Storing and Keeping Butternut Squash

Our harvest, curing after a dip in a little bleach to kill unwanted organisms.

Our harvest, curing after a dip in a little bleach to kill unwanted organisms.

We love butternut squash.  It’s easy to grow, keeps well and is like a bright beam of sunshine when you cut one open on a frosty winter’s day.  They will keep for a year if you have a relatively cool, dry spot.  They should be picked when the skin turns buffy and most of the green color leaves the stem.  Pick before first frost, cutting the stem cleanly and leaving an inch or so of stem attached.  Wash them gently to remove any soil, then dip them in a weak bleach solution to kill mold spores, etc.  We then cure them for a couple of weeks on the screened porch.  This hardens the skins and allows any raw patches to heal over.  After they are cured they go down cellar into our son’s abandoned wine racks.

Vintage 2012

Vintage 2012

Our cellar is dry and stays at a fairly constant temperature, between 55º and 60º in the winter, conditions they keep well in.  We ate the last two from 2011 before we stored our 2012 crop.  They were slightly dry in the middle but tasted as fresh as if they had just been picked.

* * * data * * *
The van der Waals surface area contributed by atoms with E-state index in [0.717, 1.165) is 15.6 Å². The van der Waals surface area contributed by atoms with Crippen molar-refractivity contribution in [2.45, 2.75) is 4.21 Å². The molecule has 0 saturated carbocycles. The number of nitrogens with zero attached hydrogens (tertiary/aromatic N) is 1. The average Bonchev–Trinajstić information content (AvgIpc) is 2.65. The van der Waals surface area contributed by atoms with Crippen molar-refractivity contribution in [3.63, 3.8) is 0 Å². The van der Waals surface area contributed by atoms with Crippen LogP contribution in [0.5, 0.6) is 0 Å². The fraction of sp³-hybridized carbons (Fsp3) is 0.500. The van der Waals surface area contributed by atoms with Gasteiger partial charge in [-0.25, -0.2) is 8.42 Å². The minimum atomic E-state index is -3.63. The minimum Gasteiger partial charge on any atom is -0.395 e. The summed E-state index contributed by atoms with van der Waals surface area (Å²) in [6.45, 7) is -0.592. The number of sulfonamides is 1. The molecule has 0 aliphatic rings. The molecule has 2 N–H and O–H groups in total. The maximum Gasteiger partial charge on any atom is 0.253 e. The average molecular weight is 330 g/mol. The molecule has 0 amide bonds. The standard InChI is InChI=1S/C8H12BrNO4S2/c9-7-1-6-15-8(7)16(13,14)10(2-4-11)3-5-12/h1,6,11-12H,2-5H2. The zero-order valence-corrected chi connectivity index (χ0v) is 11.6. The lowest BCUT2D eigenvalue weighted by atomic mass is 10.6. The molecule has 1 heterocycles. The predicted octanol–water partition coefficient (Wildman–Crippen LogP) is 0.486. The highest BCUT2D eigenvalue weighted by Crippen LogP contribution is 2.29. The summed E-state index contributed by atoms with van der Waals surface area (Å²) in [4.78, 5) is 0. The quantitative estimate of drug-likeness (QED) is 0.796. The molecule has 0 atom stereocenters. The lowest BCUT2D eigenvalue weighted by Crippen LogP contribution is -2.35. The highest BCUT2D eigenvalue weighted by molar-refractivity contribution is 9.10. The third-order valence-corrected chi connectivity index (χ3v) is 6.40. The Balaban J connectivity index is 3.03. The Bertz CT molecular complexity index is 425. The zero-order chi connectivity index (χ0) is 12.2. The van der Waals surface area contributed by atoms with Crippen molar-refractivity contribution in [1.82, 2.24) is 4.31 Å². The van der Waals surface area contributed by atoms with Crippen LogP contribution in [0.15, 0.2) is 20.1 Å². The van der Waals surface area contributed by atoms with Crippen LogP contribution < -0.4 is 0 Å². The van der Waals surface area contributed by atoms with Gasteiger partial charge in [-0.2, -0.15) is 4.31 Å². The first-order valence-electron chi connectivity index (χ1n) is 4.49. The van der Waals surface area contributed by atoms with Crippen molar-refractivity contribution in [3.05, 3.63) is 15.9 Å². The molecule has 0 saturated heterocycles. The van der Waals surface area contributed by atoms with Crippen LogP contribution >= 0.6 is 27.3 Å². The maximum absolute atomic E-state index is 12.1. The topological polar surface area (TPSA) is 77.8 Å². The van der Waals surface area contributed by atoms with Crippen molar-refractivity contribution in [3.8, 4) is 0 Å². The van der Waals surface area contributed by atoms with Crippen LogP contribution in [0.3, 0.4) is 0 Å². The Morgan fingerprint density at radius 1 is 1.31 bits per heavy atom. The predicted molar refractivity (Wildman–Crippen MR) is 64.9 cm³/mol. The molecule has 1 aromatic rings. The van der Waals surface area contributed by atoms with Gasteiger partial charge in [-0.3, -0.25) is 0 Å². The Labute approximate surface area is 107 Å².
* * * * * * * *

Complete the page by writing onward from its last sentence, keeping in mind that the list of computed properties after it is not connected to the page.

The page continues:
These last of 2011, have a little void from drying out but I peeled them, cubed them, tossed them with olive oil, garlic and rosemary and baked them at 400º until the edges browned. Yum.

These last of 2011, have a little void from drying out but I peeled them, cubed them, tossed them with olive oil, garlic and rosemary and baked them at 400º until the edges browned. Yum.

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3 Responses so far »

  1. 1

    P said,

    Bleach bath is a great idea! Thank you

    Like

  2. 2

    Carla said,

    YUM!!!!! Those look incredibly delicious. 🙂
    Carla

    Like


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